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Cutting Back on Red Tape Not So Easy

Government: Those who planned major surgery on county regulations find they can perform only delicate trims.


During the darkest days of the recent recession, businesses cried out for local government deregulation.

As companies big and small packed up for Arizona and Nevada, business leaders demanded that city and county agencies slash regulatory red tape, ease restrictive rules and eliminate scores of burdensome codes that critics contended were making the state economically unfriendly.

Officials earnestly embarked on deregulatory missions. But the results so far have been modest.

Sometimes to their own surprise, officials concluded that the vast majority of land-use, building, safety and environmental regulations need to remain on the books, despite their bad reputation in boardrooms and executive suites.

"My first reaction was that I would be able to find a lot of regulations to cut out," said Ronald J. Novello, director of the county's Building and Safety Department, which reviewed more than 1,000 codes for possible elimination.

"Basically, I found that most of these regulations are there to protect the public," he said. "I found it difficult to eliminate very many of them."

Asked by the Board of Supervisors last year to identify unneeded regulations, county departments so far have returned with just 26, although the process is continuing.

Deregulation efforts in Irvine and other cities have produced similar results, prompting some officials to reconsider their approach.

Rather than simply focusing on regulations, many government agencies said, they can best serve businesses by streamlining their permitting process, keeping fees reasonable and standardizing business forms and procedures with surrounding jurisdictions.

"The regulations will always be there," said John Sibley, chief deputy director of the county's Environmental Management Agency. "How government helps business through the process is really the key to economic vitality."


With that in mind, the county as well as several cities have trained workers to be more "business-friendly" and have created special "one-stop" permitting centers designed to simplify the regulatory maze. Orange County's center, for example, handles permits and other business services not just for county government but for many state agencies as well.

Company executives and trade association leaders praise the efforts but insist government can do much more to help stimulate the local economy.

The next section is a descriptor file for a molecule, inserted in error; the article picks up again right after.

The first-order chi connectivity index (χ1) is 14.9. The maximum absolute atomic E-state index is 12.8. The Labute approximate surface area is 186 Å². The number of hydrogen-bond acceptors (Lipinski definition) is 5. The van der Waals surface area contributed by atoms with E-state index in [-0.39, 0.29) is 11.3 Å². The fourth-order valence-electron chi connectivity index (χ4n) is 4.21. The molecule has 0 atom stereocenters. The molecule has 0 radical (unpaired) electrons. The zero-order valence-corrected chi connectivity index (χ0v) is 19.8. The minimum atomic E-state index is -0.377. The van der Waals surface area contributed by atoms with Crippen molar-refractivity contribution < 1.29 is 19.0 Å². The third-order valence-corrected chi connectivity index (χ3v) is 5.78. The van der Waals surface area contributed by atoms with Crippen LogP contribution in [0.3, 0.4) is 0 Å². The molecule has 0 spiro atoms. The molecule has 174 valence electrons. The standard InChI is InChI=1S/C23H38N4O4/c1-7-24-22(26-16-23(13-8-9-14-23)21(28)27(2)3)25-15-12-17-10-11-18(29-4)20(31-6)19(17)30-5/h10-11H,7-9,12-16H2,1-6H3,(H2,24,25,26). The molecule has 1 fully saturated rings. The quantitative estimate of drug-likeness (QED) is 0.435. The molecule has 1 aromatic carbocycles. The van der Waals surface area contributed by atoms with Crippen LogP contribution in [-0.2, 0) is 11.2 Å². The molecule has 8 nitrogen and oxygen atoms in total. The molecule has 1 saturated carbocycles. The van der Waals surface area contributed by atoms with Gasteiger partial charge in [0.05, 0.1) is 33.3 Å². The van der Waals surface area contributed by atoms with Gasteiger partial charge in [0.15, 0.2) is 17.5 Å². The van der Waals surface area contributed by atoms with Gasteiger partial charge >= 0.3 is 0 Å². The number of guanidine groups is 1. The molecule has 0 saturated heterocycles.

"There is certainly a heightened awareness on the part of agencies about the importance of streamlining their operations and helping business," said Todd Nicholson, executive director of the Orange County Business Council. "But I think each agency probably has a significant number of regulations on its books that really don't serve a valid purpose."

Nicholson and others suggest that local officials use as their model the state's deregulation campaign, which was started in 1993 and has removed 4,000 codes from the books.

The state has examined 21,000 regulations so far and plans to scrutinize others over the next year, said Paul Miner, deputy director of the office of planning and research.

Many of the eliminated rules either overlapped with federal regulations or were hopelessly outdated or illogical, he said. One nixed regulation, for example, required that formaldehyde--a known carcinogen--be used in the disposal of upholstered furniture.


Based on the success of the state review, Supervisor Don Saltarelli requested last fall that county staffers conduct a similar examination of local regulations that could be eliminated or modified.

Like their counterparts in Sacramento, county officials did find a few rules that cried out for removal. The Board of Supervisors last week eliminated eight regulations that had required residents in unincorporated communities to pull permits for such routine jobs as replacing dishwashers, sinks, laundry faucets and other household items.

"This is just the beginning," said Saltarelli, who expects more deregulation in the coming months. "We now have the county focusing on eliminating unnecessary and burdensome regulations. That's a very important change."

County officials said evaluating the hundreds of rules proved more challenging that they expected. Novello, for example, started the process believing the county could eliminate a code requiring residents to get permits before installing water heaters.

But upon closer examination, he learned that an improperly installed water heater could result in an explosion or gas leak, so the regulation stayed.

"It might seem simple, but it's a real safety issue," said Novello, adding that the regulatory trend in California is toward stricter building codes that protect against damage from earthquakes and other natural disasters.


In some cities, officials had the added task of balancing business demands for less government with the desire of residents and elected officials to maintain high-quality construction and design standards.

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